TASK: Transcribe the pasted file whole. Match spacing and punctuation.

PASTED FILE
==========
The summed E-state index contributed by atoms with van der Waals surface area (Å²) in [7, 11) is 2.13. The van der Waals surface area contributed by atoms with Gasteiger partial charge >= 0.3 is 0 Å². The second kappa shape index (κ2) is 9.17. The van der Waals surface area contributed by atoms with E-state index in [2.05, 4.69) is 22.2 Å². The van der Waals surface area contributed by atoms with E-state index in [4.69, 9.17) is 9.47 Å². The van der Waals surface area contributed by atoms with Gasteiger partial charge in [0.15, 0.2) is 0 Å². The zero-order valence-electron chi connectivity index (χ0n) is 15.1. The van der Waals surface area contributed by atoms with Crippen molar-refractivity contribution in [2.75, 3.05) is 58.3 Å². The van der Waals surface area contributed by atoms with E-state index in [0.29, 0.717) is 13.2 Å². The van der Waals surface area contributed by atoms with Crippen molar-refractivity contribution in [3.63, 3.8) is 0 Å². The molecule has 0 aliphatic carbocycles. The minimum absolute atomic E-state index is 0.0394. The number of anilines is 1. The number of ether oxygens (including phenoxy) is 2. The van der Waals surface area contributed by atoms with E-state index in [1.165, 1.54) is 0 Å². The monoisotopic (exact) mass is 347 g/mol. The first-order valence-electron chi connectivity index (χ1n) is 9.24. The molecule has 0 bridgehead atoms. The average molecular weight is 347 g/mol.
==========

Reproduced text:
The summed E-state index contributed by atoms with van der Waals surface area (Å²) in [7, 11) is 2.13. The van der Waals surface area contributed by atoms with Gasteiger partial charge >= 0.3 is 0 Å². The second kappa shape index (κ2) is 9.17. The van der Waals surface area contributed by atoms with E-state index in [2.05, 4.69) is 22.2 Å². The van der Waals surface area contributed by atoms with E-state index in [4.69, 9.17) is 9.47 Å². The van der Waals surface area contributed by atoms with Gasteiger partial charge in [0.15, 0.2) is 0 Å². The zero-order valence-electron chi connectivity index (χ0n) is 15.1. The van der Waals surface area contributed by atoms with Crippen molar-refractivity contribution in [2.75, 3.05) is 58.3 Å². The van der Waals surface area contributed by atoms with E-state index in [0.29, 0.717) is 13.2 Å². The van der Waals surface area contributed by atoms with Crippen molar-refractivity contribution in [3.63, 3.8) is 0 Å². The molecule has 0 aliphatic carbocycles. The minimum absolute atomic E-state index is 0.0394. The number of anilines is 1. The number of ether oxygens (including phenoxy) is 2. The van der Waals surface area contributed by atoms with E-state index in [1.165, 1.54) is 0 Å². The monoisotopic (exact) mass is 347 g/mol. The first-order valence-electron chi connectivity index (χ1n) is 9.24. The molecule has 0 bridgehead atoms. The average molecular weight is 347 g/mol.